Prepared for everything
Will the EU’s standing fall after Brexit – or will the alliance weather the exit unscathed? International guests met German financial experts in Frankfurt/Main.
It is the sound of the Frankfurt Stock Exchange: a subtle, constant clicking. The sound comes from the display panels on the walls of the trading floor and can be heard every time a share price changes: click-click, click-click. The panels are from the 1980s – whereas everything around them has been modernised, they were consciously not replaced by digital displays. A small piece of continuity in the otherwise so rapidly changing financial world. And the stock exchanges (and not only them) can expect particularly great changes with Brexit. What does it mean for the EU and how will Germany adjust to it? International journalists, academics and staff at foundations and think tanks got answers to these questions on a trip to Berlin and Frankfurt/Main.
Guests of the Visitors Programme of the Federal Republic of Germany met Niels Tomm, an optimistic and at the same time pragmatic man, at the Frankfurt Stock Exchange. “We are hoping for the best, but are prepared for the worst,” says the Head of Governmental Relations at Deutsche Börse with a view to the Brexit negotiations. It cannot be ruled out, he notes, that simply no consensus is found at the end of talks between the EU and Great Britain in March 2019. Until then, uncertainty will dominate anyway – “and uncertainty is never good for the financial markets.”
Frankfurt could benefit from Brexit
But could it not be the case that Frankfurt, as a financial hub, can benefit from Brexit? After all, many businesses will need to relocate from London to the EU. “There is indeed strong motivation in the community pushing for Frankfurt to gain,” states Tomm. “Some banks have already made the relevant decisions – I hope that continues.” It is still not foreseeable however whether there will be a single European financial centre in the EU of the 27, or whether operations will be distributed over several locations. In addition to Frankfurt, Tomm believes Paris, Dublin and Milan are possible locations.
Senada Šelo Šabić, a political scientist at the University of Zagreb, listens with interest. Her native Croatia acceded to the EU in 2013 as the most recent member. She has noticed a sense of disillusionment set in among many people in her home country since the Brexit vote. “There is a joke, where we Croats turn up at a party at 2 a.m. as the last guests and find that there is hardly any food or wine left and the first guests are already leaving.” However, she continues, with this attitude many Croats are missing the fact that saying yes to Europe mustn’t be equated with simply a cost/benefit analysis.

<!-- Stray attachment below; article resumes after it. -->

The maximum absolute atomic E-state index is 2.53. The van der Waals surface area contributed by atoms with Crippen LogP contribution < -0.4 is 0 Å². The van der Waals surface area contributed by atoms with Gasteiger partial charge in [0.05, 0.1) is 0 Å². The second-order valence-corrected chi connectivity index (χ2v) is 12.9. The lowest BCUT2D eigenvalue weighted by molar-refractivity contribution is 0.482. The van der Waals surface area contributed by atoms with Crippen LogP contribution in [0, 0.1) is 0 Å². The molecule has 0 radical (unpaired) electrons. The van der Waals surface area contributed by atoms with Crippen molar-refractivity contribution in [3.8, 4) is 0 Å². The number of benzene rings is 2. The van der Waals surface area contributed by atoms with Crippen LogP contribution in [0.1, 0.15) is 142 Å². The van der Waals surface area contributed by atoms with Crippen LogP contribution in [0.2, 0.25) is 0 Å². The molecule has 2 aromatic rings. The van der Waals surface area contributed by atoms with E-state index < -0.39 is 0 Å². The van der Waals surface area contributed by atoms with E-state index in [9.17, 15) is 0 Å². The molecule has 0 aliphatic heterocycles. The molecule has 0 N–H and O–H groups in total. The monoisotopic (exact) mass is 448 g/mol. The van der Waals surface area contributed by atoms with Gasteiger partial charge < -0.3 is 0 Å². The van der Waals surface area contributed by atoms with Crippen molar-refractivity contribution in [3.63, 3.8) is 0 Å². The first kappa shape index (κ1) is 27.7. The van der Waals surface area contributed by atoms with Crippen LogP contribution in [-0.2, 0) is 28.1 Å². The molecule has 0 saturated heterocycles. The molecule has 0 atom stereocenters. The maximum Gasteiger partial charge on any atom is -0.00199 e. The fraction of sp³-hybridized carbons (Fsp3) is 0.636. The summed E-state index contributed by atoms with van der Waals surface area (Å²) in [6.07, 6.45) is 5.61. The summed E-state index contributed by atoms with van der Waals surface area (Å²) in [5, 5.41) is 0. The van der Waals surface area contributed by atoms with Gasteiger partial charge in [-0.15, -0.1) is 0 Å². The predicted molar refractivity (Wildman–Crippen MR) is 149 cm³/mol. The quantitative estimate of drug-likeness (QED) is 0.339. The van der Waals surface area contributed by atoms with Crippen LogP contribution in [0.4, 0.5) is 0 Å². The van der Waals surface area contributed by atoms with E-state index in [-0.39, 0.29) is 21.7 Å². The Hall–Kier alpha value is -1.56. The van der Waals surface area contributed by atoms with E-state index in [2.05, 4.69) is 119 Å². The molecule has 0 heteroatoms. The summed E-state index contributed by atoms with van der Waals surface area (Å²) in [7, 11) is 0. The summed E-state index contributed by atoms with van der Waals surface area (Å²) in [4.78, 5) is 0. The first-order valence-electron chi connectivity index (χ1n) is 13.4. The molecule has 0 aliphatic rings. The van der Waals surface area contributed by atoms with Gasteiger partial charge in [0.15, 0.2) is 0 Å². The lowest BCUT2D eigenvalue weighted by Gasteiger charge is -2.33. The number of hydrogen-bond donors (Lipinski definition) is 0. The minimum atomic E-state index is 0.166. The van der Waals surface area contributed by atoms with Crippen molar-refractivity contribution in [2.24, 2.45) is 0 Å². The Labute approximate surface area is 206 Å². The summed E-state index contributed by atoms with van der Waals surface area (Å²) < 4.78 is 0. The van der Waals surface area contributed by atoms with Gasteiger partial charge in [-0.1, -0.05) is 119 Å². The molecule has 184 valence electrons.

EU euphoria among candidates continues unabated
In contrast, there is continued great enthusiasm for Europe in Georgia, according to Ivane Chkhikvadze, who works there at the Open Society Georgia Foundation, a member of George Soros’ foundation network. More than 80 percent of the population view the country establishing closer relations with the EU positively, reported Chkhikvadze. It is a similar situation in Montenegro, states Marko Vešović, political editor at the Montenegrin daily “Dan”. Most Montenegrins likewise see the future of their country in the EU, he continues. The government hopes that Montenegro will be the next member; accession negotiations are underway.
The Euro is already a means of payment in the country – yet without a formal agreement with the European Central Bank (ECB). Vešović would like to ask the group’s next host expert what that would mean should the country accede to the EU: At the Deutsche Bundesbank the guests meet Michael Best. Today the long-time stock-exchange reporter heads communications at the Bundesbank. The Montenegro question is legally complex and provides plenty to talk about for the group of international experts. Just like the meeting’s other topics, namely the role of the Bundesbank in the Euro bailout packages and the German view of ECB policy.
“One stability factor will be lost”
At the trip’s next venue the main topics of discussion are the stability of the Euro, cooperation in as diverse a union as the EU, and the value of migration. What makes Goethe University Frankfurt’s “House of Finance” special is that a large proportion of its funding for research and teaching stems from banks and companies. In line with the motto “Science meets business”, the institution aims to be an open forum for exchange between the two fields.
Helmut Siekmann holds the Chair of Money, Currency and Central Bank Law there. With the aid of a few figures he clearly illustrates to the guests just how different the EU members are in terms of population size and economic performance, for instance. However, “such significant differences are often found in federal systems.” He doesn’t consider this to be a problem for the EU – unlike the UK’s exit. “The Brits are a stability factor. They don’t sign everything, but when they do approve something they are reliable – more so than France or Germany.”
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